The really amusing thing is the way the products are advertised. For instance, I just saw an advert for the special World Cup burger - itself an utterly ridiculous concept - in which the actual burger was onscreen for about three seconds of a thirty second ad spot. The rest of the advert was shots of football fans. nPower is another example. "We provide the Energy, you provide the Electricity." - what? The advert is all shots of celebrating football fans. If you didn't know it was an advert for nPower, you wouldn't have a clue what it was advertising. Madness.
In other news, I've been taking my first steps towards packing today. Clothes? Don't be ridiculous - I've been putting music onto my laptop. Clothes will be packed on the night before...or possibly on the morning of. Less than two weeks to go now...
UPDATE - I just finalised my travel plans. ARRRGGGHHH!
Friday, June 09, 2006
So today I went and got my Visa for going to America.
That sentence makes it all sound easy. Well, actually in fairness, it was pretty easy - in the sense that there was very little effort involved. Which, to put it simply, was the problem.
Let me explain. In order to stay in Ameriqua for longer than thirty days, you must have a visa. Simple enough, right? Except that, as far as I can tell, there seem to be about seventy six different kinds of visa. And those are just the ones I could be bothered to count. They seem to have every eventuality covered, so if you're a 19 year old Jamaican gardener, who's looking to increase his collection of porcelain dolls, they probably have a visa tailored just for you.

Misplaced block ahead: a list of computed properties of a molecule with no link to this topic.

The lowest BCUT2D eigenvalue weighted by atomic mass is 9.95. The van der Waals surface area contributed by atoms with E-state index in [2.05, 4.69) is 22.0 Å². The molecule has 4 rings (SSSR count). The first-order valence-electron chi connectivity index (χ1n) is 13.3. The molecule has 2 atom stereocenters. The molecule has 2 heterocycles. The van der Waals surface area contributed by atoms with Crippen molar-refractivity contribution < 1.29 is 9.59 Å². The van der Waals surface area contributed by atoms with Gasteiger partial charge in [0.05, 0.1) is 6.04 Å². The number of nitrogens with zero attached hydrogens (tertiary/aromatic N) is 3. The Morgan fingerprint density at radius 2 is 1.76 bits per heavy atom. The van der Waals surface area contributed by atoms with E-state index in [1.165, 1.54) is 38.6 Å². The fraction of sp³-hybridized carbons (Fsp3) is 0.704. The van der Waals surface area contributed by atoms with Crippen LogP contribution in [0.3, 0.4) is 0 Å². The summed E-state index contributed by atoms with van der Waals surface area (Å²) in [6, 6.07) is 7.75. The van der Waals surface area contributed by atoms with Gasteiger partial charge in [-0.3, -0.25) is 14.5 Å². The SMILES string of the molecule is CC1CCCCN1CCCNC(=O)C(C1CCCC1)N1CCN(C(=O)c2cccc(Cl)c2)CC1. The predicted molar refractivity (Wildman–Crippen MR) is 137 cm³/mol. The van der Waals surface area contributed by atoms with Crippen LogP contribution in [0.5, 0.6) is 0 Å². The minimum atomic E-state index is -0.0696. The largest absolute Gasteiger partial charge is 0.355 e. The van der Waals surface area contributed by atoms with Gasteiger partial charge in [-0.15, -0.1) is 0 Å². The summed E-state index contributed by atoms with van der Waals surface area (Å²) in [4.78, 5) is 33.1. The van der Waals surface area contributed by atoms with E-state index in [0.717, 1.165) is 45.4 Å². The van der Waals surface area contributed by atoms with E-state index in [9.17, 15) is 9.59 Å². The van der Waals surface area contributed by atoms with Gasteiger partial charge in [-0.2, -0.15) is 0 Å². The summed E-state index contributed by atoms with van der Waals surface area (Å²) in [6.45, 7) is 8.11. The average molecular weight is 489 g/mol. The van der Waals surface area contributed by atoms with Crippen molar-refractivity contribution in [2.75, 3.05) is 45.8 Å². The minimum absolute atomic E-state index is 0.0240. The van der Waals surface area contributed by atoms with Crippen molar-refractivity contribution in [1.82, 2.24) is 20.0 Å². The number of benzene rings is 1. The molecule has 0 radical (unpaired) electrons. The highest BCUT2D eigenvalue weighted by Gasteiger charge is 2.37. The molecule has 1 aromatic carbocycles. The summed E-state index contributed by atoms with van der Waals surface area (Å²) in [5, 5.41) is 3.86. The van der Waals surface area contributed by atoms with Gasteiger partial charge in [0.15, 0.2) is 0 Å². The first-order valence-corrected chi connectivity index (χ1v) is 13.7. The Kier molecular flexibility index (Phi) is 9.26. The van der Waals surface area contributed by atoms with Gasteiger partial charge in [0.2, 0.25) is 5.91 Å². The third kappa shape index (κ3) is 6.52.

I could whinge about the huge numbers of forms you have to fill in, and the ridiculous questions they ask you, (for interest's sake, and to avoid inconvenient rumours, I answered 'No' to the question 'Were you involved with the genocide in Nazi Germany') as well as the bizarre decisions on which forms you have to fill out, (there is a special form that all men, and women from 'Axis of Evil' countries have to fill out, just to check you're not a terrorist. Clearly European women are biologically prevented from being terrorists.) but I'm not going to dwell on those. Instead I'm going to focus on something much more important. How mind-numbingly boring the whole thing is.
So I arrived at the embassy in London at One o' clock. PM. In the afternoon. I was greeted by the same happy security guard who's greeted me every time I've been. (Admittedly only three times, but spread over three years, and all on different days.) He's a stereotypical cheery Londoner, who's quite large, and loves taking the mick out of people's passport photos. I know this, because he does it to everybody. He softens the blow for girls, though, by adding 'you look lovely now' afterwards. I'm sure this would be nice...if you hadn't just heard it said to the eight people ahead of you. Last time I saw him, he was wearing a big puffy jacket that made him look like the Michelin man. I think I'll call him Larry. Next time I see him, I'll ask for his autograph. He probably has photos to sign. I'll tell him he looks lovely now.
Once you get into the embassy, through the requisite security checks, (which always manage to make me feel guilty...even if I've done nothing wrong) you get into the main hall, and are given a number. This number is to be treasured, because it becomes your identity for the next few hours. And by few, I mean many. After about ten minutes, you get called up to a window, where you hand over some forms, tell the nice man what kind of Visa you want, and then go and sit down.
Where you stay....for the next four hours.